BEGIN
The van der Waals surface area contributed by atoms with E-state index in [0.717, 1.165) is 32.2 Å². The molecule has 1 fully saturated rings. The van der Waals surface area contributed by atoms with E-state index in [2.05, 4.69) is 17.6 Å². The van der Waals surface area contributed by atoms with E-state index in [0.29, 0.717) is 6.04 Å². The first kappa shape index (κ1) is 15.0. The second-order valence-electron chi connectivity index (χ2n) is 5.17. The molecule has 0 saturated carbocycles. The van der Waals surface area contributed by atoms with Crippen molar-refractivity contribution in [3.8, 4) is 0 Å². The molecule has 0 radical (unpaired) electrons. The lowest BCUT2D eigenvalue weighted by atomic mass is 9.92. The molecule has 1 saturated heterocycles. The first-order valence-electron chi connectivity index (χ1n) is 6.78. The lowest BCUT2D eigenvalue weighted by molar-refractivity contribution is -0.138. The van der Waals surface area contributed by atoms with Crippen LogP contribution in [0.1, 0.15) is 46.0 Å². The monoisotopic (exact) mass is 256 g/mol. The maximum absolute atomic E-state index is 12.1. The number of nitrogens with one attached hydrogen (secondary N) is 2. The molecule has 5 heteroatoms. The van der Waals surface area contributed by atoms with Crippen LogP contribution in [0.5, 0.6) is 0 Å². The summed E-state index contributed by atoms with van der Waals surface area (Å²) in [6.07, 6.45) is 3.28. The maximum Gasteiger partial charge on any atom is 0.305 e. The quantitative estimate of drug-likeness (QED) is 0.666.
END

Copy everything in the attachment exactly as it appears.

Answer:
The van der Waals surface area contributed by atoms with E-state index in [0.717, 1.165) is 32.2 Å². The molecule has 1 fully saturated rings. The van der Waals surface area contributed by atoms with E-state index in [2.05, 4.69) is 17.6 Å². The van der Waals surface area contributed by atoms with E-state index in [0.29, 0.717) is 6.04 Å². The first kappa shape index (κ1) is 15.0. The second-order valence-electron chi connectivity index (χ2n) is 5.17. The molecule has 0 saturated carbocycles. The van der Waals surface area contributed by atoms with Crippen molar-refractivity contribution in [3.8, 4) is 0 Å². The molecule has 0 radical (unpaired) electrons. The lowest BCUT2D eigenvalue weighted by atomic mass is 9.92. The molecule has 1 saturated heterocycles. The first-order valence-electron chi connectivity index (χ1n) is 6.78. The lowest BCUT2D eigenvalue weighted by molar-refractivity contribution is -0.138. The van der Waals surface area contributed by atoms with Crippen LogP contribution in [0.1, 0.15) is 46.0 Å². The monoisotopic (exact) mass is 256 g/mol. The maximum absolute atomic E-state index is 12.1. The number of nitrogens with one attached hydrogen (secondary N) is 2. The molecule has 5 heteroatoms. The van der Waals surface area contributed by atoms with Crippen LogP contribution in [0.5, 0.6) is 0 Å². The summed E-state index contributed by atoms with van der Waals surface area (Å²) in [6.07, 6.45) is 3.28. The maximum Gasteiger partial charge on any atom is 0.305 e. The quantitative estimate of drug-likeness (QED) is 0.666.